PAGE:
Sunday, January 25, 2009

The Cretaceous Parks of the Colorado Plateau: the Black Mesa story


The leaf broke loose from the branch, and fluttered slowly to the forest floor, a forest alive with hoots, howls and whistles from the myriad animal species that dwelt there. In the distance the crashing surf of a wide sandy beach could be heard . The constant rain of leaves and twigs on the forest floor accumulated over the millenia, never quite decaying away because of the moist, swampy oxygen-poor conditions that retarded the activity of bacteria. The carbon-rich layer persisted as the region was covered first by a brief advance of the seashore, than by later forests and swamps, then seas again, and then the world changed. The seas disappeared forever, and the land started to rise. And rise. Eventually the layer containing the leaf was pushed thousands of feet upward, erosion ate away at the rocks, and the sediment was left as part of a vast mesa, covering some 4,000 square miles. After being buried in total darkness for unmeasured eons, something happened; there was the sound of hammering, the rock split open, reflecting sunlight for the first time in 70 million years, and there it was: a fossil in the hands of a geology student.

The huge bear-claw shaped plateau is called by the Navajo people Dziłíjiin, but is known to English-speakers as Black Mesa. The carbon-rich sediments, which are part of the Menefee Formation, are coal beds. And therein lies the source of generations worth of controversy and injustice. The coal is in seams that range from 3 to 18 feet thick, and the amounts are vast. At least one source I ran across suggests that 20 billion tons are present with a potential recovery value of at least 100 billion dollars. It is one of the largest coal deposits in the country.

The coal has been mined since the 1970's. Some of the coal is carried by rail to a huge coal-burning power plant at Page, Arizona, next to Lake Powell. The remainder was ground into pebble sized chunks, and was transported in a slurry mix for 273 miles to a coal-burning power plant on the Colorado River in Laughlin, Nevada. It took something like a billion gallons of water every year to move the coal, water that could come only from underground in this semiarid country. This plant closed in 2005, pending negotiations for a renewal of the mining terms. The company that mines the coal frankly swindled the Navajo and Hopi people. The negotiations ended up providing a fraction of the usual royalties paid to landowners, and the groundwater was sold at rates far less than any farmer would ever pay. One of the more shameful aspects of the whole sordid affair emerged years later when it was revealed the lawyer representing the Hopi people in their negotiations with the coal companies turned out to be on the payroll of the coal company.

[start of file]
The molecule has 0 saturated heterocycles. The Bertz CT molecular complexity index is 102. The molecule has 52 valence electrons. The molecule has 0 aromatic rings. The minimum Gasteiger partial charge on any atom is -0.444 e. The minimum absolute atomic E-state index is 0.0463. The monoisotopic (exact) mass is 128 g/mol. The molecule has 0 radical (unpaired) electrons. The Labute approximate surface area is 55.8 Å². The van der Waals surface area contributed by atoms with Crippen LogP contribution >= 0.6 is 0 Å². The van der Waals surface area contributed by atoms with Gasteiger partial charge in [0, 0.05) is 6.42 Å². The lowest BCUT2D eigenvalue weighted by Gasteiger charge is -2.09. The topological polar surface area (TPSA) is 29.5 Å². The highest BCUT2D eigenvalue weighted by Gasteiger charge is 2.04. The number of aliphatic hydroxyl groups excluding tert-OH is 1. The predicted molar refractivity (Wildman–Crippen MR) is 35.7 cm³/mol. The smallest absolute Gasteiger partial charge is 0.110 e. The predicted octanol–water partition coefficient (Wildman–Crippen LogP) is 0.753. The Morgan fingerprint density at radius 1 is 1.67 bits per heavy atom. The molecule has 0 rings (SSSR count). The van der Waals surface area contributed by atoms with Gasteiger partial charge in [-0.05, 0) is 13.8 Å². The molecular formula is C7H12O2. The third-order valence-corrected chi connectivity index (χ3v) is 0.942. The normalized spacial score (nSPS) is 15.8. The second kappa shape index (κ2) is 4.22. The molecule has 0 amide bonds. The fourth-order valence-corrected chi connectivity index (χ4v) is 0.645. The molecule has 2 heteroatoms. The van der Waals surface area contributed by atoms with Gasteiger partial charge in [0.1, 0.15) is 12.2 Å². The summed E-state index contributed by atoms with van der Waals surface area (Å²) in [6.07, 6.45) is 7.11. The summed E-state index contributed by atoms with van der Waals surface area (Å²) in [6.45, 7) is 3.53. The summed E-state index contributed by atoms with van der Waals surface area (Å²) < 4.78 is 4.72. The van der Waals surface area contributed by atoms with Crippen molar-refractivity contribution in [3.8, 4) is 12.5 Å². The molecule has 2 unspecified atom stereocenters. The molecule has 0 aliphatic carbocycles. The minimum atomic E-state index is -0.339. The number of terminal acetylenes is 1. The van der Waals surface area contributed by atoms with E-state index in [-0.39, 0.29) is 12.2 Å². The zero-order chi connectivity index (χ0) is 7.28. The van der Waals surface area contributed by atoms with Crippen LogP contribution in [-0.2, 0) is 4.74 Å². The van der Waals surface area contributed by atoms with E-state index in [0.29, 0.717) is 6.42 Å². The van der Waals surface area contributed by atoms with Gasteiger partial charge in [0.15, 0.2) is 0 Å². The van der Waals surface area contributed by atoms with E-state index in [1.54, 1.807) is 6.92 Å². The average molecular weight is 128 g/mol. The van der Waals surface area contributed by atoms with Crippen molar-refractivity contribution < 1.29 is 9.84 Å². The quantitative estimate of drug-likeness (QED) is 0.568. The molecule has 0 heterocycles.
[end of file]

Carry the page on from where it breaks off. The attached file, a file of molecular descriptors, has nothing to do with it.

The coal company is quick to note the wonderful benefits they provide to the Navajo and Hopi people. You can read their story here. By law, they must return the land to the original configuration, and they seem to be doing so. But the groundwater is not being replaced, and numerous springs on the mesa have already dried up. And the power plants are two of the biggest single sources of air pollution in the southwest.

Some things never seem to change. It appears that Black Mesa was one of the final environmental victims of the Bush administration. A controversial environmental impact statement (EIS) was approved by the federal Office of Surface Mining on December 22, 2008 that helps clear the way for the company to expand by nearly 19,000 acres (roughly 30 square miles), displacing more Navajo families, and continuing to use up scarce groundwater resources.

Black Mesa is not a park like many of the other sites I have been writing about for the last six months in my "short" history of the Colorado Plateau. It is instead the home of two nations of people, and an important part of their spiritual universe. Perhaps something more significant than a park...

"Then the coal company came with the world's largest shovel
And they tortured the timber and stripped all the land
Well, they dug for their coal till the land was forsaken
Then they wrote it all down as the progress of man."
John Prine, Paradise
Update (1/27): As usual, I was writing fast and made an error in the post; the formations of the Mesa Verde Group go by different names in different areas (I knew that, darn it). At Black Mesa, they are called the Toreva Formation, the Wepo Formation, and the Yale Point Sandstone. The coal is mined from the Wepo, not the Menefee, although the units are broadly correlated. Thank you to Stephen for the heads up, and for an additional point of view (see comments).